In reality, the seeds for my dissent are contained within Die Mold itself. Die Mold drew a very clear and very specific distinction between vacation pay and bonuses. The court held that the two are treated differently because vacation pay is part of regular compensation. 448 N.E.2d at 46-47.
Furthermore, it is of significance that our First District which decided both Die Mold and Baesler's Super-Valu, also decided the recent case of Jeurissen v. Amisub, Inc. (1990) 1st Dist.Ind. App., 554 N.E.2d 12, trans. denied. Finding no impediments within its earlier Die Mold and Baesler's Super-Valu decisions, the court quoted with approval from Wilson v. Montgomery Ward & Co. (1985) N.D.Ind., 610 F.Supp. 1035, holding that a bonus is the "something extra" referred to in Wilson, not tied to compensation for regular work done on a periodic basis which pursuant to statute would have been payable, if requested, on a twice monthly basis.
Here the bonus was not payable on any periodic basis nor was it tied to any qualitative or quantitative degree of performance by Dickinson. Thus, the bonus payable here is unlike the commissions payable in Licocci v. Cardinal Associates, Inc. (1986) 1st Dist.Ind. App., 492 N.E.2d 48, trans. denied, or the vacation pay involved in both Die Mold and Baesler's Super-Valu. Commissions are directly related to the employee's performance, usually a volume of sales; while, as earlier noted, vacation pay is earned on a periodic and continuing basis and is directly tied to the time worked.
The majority here finds significance in the fact that the bonus was to be pro-rated if Dickinson was not employed at the end of the year, concluding that the bonus was thus tied to the amount of time she worked. I disagree. Dickinson was entitled to the bonus at year's end regardless of the number of hours or days worked during the year of her employment. It is inaccurate to say that the bonus was related to "the amount of time she worked". Maj. opinion at 709. It is accurate, however, to say that the bonus was tied to the fact of Dickinson's employment at year's end. The same may be said to apply to virtually all employee benefits — accrued vacation, insurance, parking privileges and other emoluments — which are not wages.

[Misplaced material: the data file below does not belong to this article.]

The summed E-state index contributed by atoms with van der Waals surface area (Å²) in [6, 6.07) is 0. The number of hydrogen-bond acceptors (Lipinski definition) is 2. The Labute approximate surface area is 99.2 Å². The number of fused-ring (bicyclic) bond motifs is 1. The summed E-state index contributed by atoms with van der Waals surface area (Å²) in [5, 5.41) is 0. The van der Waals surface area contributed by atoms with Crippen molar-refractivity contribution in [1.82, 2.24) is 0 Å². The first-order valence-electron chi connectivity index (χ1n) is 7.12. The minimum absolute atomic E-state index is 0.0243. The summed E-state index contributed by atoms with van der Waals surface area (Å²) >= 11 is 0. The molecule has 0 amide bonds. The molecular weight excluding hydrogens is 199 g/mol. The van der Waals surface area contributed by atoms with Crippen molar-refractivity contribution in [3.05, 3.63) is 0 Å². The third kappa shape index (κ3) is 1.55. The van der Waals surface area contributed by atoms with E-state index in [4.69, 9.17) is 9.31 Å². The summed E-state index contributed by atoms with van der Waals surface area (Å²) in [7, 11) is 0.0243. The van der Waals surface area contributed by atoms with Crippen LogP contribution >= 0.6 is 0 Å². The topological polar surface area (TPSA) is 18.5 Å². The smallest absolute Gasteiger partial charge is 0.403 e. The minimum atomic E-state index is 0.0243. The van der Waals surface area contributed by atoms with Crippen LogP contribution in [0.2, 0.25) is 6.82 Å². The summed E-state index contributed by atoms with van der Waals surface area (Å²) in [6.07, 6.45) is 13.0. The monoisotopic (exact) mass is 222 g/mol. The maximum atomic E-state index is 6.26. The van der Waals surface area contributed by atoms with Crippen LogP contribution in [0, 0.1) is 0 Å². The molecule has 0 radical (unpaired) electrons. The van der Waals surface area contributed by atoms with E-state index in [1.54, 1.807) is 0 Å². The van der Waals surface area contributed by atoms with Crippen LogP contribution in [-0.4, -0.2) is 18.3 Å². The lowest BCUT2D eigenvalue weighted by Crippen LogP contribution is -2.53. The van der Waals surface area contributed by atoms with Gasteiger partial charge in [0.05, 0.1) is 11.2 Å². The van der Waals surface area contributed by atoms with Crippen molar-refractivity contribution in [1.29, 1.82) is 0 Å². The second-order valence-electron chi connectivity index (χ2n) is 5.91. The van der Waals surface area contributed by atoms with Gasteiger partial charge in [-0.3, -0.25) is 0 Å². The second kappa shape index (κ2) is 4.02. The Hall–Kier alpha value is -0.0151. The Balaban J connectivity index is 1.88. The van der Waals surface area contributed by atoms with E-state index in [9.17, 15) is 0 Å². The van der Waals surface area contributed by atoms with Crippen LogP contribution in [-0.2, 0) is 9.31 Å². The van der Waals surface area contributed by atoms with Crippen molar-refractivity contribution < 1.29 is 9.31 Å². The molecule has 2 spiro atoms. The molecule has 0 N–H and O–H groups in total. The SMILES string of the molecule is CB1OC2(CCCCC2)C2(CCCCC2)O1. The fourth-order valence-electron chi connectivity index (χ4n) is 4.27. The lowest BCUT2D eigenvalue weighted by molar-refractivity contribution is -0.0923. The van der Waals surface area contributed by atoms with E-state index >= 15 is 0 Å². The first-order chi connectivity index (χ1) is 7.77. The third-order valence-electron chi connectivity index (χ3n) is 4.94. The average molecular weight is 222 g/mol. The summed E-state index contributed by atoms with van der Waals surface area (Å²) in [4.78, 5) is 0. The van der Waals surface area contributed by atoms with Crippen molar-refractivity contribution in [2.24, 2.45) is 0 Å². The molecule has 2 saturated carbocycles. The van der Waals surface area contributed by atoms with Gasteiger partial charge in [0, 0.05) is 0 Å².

Although Dickinson's bonus was not tied to profits it was nevertheless not a portion of her wages. The trial court so found from the evidence before it. We should not substitute our categorization of the bonus under the guise that it is solely a question of law. To be sure, what is and what is not a wage is a legal question. But the answer to the question depends upon the surrounding circumstances and the context in which the bonus is to be paid. The trial court here did not unreasonably conclude that the $5,300 was not a wage so as to trigger the punitive and attorney fee provisions of I.C. 22-2-5-2.
The majority understandably cites Todd v. Stewart (1991) 3d Dist.Ind. App., 566 N.E.2d 1077, trans. denied. Although the issue before the court was whether a "good
I fully concur in the majority's determination that the judgment was properly entered against only Travel Trade, Inc.
I would affirm the judgment in all respects.